Chapter

“A Black Sister to Massachusetts”

Juliet Hooker

in Theorizing Race in the Americas

Published in print June 2017 | ISBN: 9780190633691
Published online April 2017 | e-ISBN: 9780190633714 | DOI: https://dx.doi.org/10.1093/acprof:oso/9780190633691.003.0002
“A Black Sister to Massachusetts”

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This chapter explores the hemispheric dimensions of Frederick Douglass’s political thought. It traces the connections between Douglass’s interventions into debates about US expansionism in the Caribbean and his arguments about immigration and multiracial democracy in the United States. The chapter shows that Douglass found exemplars of black self-government and multiracial democracy in the Caribbean and Central America. He also sought to incorporate black and mixed-race Latin Americans into the US polity in order to reshape its contours and challenge white supremacy. Viewed though a hemispheric lens, Douglass’s ideas can be utilized to sketch a notion of fugitive democracy informed by black fugitivity that can inform contemporary democratic theory.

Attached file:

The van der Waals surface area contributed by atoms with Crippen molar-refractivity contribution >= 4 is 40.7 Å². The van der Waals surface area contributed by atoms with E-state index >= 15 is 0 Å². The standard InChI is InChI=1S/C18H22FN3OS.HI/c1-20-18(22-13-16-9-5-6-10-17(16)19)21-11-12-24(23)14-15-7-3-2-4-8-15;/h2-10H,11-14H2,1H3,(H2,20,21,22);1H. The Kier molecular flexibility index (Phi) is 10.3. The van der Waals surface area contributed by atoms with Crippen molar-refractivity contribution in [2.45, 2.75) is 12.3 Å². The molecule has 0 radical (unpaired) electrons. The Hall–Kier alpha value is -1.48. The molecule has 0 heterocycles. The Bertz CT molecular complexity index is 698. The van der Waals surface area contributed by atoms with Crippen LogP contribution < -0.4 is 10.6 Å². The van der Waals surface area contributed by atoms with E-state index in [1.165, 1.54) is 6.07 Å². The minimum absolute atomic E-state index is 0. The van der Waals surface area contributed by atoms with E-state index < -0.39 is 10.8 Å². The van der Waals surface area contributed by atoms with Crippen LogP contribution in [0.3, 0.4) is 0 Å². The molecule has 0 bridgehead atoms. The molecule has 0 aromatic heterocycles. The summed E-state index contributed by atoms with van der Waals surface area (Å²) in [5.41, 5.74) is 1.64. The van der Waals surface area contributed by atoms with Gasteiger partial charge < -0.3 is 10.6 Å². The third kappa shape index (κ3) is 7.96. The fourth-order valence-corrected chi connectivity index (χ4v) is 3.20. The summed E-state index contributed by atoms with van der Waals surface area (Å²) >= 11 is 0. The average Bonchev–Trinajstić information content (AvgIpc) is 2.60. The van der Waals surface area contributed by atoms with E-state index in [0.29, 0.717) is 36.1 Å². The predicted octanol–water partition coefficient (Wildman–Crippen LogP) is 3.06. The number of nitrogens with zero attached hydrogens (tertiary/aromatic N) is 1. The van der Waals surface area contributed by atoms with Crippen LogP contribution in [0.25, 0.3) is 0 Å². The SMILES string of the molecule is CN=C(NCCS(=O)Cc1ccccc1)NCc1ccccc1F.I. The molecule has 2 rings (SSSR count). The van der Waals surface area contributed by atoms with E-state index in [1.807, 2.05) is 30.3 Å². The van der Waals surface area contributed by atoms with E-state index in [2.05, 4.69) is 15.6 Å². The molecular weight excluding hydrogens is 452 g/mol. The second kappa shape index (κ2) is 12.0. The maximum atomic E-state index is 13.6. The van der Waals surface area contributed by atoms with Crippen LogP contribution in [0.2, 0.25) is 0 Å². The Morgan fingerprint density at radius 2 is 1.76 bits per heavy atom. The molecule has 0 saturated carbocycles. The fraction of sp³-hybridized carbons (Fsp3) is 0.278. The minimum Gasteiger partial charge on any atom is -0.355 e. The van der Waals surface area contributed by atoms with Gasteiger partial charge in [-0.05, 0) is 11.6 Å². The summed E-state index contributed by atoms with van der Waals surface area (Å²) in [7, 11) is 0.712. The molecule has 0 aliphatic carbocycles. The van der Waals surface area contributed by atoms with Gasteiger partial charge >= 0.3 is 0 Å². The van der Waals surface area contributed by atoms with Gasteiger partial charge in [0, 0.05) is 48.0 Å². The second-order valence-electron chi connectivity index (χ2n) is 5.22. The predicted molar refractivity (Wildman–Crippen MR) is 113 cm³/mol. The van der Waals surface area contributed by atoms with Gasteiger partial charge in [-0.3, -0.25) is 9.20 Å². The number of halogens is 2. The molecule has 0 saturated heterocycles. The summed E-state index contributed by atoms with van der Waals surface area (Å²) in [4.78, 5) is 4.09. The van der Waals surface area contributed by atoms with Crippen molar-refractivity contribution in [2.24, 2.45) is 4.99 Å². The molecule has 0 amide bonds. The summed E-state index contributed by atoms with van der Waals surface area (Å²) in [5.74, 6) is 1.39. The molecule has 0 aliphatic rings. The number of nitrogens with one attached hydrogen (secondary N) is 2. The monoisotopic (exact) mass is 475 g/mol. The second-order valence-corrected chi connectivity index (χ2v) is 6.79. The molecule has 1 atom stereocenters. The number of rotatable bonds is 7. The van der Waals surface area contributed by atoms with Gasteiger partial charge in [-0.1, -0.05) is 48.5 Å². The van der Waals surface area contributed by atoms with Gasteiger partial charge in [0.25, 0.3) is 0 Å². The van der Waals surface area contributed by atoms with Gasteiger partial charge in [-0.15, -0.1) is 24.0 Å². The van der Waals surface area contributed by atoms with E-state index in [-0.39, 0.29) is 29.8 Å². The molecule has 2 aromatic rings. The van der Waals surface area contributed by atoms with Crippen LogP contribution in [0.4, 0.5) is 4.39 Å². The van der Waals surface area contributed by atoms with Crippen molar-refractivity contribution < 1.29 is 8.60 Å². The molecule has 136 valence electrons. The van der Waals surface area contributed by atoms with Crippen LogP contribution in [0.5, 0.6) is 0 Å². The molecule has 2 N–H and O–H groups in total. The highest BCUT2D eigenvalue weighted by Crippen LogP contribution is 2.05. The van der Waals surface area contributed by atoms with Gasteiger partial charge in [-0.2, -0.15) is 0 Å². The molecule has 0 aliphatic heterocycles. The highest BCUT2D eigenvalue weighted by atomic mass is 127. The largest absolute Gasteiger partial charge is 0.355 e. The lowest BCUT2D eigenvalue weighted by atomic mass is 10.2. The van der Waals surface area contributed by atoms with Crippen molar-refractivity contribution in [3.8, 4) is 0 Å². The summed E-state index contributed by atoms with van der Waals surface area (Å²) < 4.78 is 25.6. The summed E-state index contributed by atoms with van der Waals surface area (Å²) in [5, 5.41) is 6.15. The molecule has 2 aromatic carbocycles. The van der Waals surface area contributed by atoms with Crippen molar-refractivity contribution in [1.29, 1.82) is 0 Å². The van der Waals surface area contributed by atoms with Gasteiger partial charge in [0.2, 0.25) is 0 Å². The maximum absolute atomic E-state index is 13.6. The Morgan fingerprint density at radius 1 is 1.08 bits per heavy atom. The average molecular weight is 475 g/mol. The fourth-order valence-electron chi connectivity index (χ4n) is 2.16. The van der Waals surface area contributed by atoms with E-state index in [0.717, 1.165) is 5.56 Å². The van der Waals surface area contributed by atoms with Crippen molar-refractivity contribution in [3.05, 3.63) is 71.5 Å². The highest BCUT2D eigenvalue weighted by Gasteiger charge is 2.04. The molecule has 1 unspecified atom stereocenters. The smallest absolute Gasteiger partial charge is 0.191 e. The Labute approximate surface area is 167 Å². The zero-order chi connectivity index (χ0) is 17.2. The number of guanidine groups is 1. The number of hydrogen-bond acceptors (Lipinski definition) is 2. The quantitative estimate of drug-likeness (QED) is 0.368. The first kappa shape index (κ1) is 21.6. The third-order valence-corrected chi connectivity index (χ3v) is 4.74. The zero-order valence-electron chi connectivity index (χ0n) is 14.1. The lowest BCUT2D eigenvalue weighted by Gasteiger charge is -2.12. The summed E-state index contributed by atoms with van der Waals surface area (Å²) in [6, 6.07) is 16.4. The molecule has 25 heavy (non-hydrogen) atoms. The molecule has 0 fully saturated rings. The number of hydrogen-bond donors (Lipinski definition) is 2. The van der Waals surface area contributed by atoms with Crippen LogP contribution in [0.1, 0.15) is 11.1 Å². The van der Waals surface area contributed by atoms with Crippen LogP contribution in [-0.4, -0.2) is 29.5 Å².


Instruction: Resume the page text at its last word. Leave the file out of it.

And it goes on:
Keywords: Frederick Douglass; democratic theory; multiracial democracy; Latin America; slavery; black fugitivity; Haiti; American School of Ethnology; US expansionism; immigration

Chapter.  17251 words. 

Subjects: Comparative Politics ; Political Theory

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